Despite traditionally moving forward at a slow pace, in a highly regulated space, there’s a sense that insurance innovation has accelerated recently and that things are changing.
The insurtech concept has emerged within just over one year and looking at insurance magazine headlines of two years ago, there was talk of “innovation”, “digital” and “the cloud”. However now the buzz has moved onto specific technologies and challenges such as “blockchain”, “usage-based insurance”, “insurance-as-a-service” or “micro-products”.
For the insurer, with so much changing, there is a need to know, what to focus on first? Considering new products such as smart home protection, telematics and automation for claims, where are we headed in terms of specific new propositions? Which of the new models will become the norm? How to build the new propositions, and the new apps, whilst keeping the lights on in the existing business?
These questions were the theme of the recent ‘Lost in Innovation?’ conference, hosted by Celent Research. Looking at some new, purely online propositions like Lemonade (transparent renters’ and homeowners’ insurance giving back to good causes) or ZhongAn Insurance in China (with cumulative sales of over 4 billion micro-insurance policies) we see some very innovative insurance companies, moving fast from a small base. But will these really be examples of the future model?
Celent Research asked insurers about their attitudes to innovation and the customer experience in its 2017 survey ‘Finding Value in Innovation’. In life insurance and wealth management, 91% of insurers said innovation is critical to a good customer experience, compared to 84% of personal lines insurers, 75% of health insurers and 65% of commercial lines insurers.
When asked about whether innovation was already critical to their strategy, only 55% of life insurers agreed that it was, compared to 42% of personal lines insurers, 13% of health insurers and 48% of commercial lines insurers.
Insurance innovation risen to the top of the industry agenda
Other research by Celent into current business and IT priorities for insurers in the current year, found that areas such as digitisation, artificial intelligence and analytics have risen to the top of the agenda, compared to two years ago when modernisation of legacy systems and regulatory issues were considered more significant.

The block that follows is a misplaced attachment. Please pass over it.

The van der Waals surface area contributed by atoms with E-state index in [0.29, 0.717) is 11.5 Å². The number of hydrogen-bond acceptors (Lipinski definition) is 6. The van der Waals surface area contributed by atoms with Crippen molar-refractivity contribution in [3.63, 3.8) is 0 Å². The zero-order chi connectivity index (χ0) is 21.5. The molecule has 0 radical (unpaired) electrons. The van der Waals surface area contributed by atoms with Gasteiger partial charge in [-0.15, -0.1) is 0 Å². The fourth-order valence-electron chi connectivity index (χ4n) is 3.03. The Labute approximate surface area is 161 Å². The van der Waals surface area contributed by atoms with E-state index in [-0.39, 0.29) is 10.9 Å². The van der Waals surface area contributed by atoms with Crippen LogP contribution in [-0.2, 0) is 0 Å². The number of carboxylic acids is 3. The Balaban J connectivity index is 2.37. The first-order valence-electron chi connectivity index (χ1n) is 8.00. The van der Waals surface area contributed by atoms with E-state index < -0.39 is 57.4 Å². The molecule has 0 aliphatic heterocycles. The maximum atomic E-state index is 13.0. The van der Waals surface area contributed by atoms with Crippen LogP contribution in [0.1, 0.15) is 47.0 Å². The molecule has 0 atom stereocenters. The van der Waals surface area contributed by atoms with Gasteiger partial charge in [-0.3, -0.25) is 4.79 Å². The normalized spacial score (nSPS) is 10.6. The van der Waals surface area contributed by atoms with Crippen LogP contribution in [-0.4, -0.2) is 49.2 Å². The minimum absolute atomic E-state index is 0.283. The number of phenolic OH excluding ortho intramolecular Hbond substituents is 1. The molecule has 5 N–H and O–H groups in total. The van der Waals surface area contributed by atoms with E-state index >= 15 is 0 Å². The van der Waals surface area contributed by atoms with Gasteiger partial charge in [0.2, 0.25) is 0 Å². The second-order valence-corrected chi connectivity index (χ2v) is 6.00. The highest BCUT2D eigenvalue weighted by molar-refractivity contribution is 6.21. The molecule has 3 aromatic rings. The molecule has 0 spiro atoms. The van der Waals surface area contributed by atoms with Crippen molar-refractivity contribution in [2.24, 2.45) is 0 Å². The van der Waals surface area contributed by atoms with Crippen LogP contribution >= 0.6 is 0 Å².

So if you are an insurer feeling ‘lost in innovation’ and dazzled by an array of decisions when it comes to systems and digital delivery, it seems you are not alone.
Certainly we can now see the rise and rise of insurtech, more personalised products and new patterns of consumer engagement. In the UK we are fortunate to have an excellent, pro-innovation regulator, considering the FCA’s work with the regulatory sandbox and Project Innovate. It is good to see the regulator really getting onboard with innovation for when it really works in the consumers’ interests.
In working with start-ups, we can see much more of a partnership approach maturing (although in several different forms) between the large insurers and what would previously have been called the “disruptors”.
As CEO and founder of NEOS connected home insurance, Matt Poll, described at the Celent meeting: “It is not about pure disruption…Investment works best when it has C-level support from the insurer. Both parties [the start-up and the underwriting partner] need to be willing to go on a voyage of discovery.”
He added that the large insurers need to become more comfortable with a sense of ambiguity, when it comes to product testing and the agile approach. Overall, insurers almost certainly don’t spend enough time focusing on their customer touchpoints, seeing the business through the eyes of the consumer.
In many ways, insurance innovation and partnerships come down to how we define value in the workflow, which is primarily about creating a common vision, assessing and adopting the transformation requirements together, defining the business and technical road map.
Looking at the work being done by companies like NEOS with Hiscox, and other innovations like motor telematics, real time data is fast becoming the holy grail of underwriting. It is replacing historical or proxy data.
For most consumers the insurance product is not something they love, nor their insurer. Rather they feel it is something they have to have. But technology could be the enabler to changing all that.
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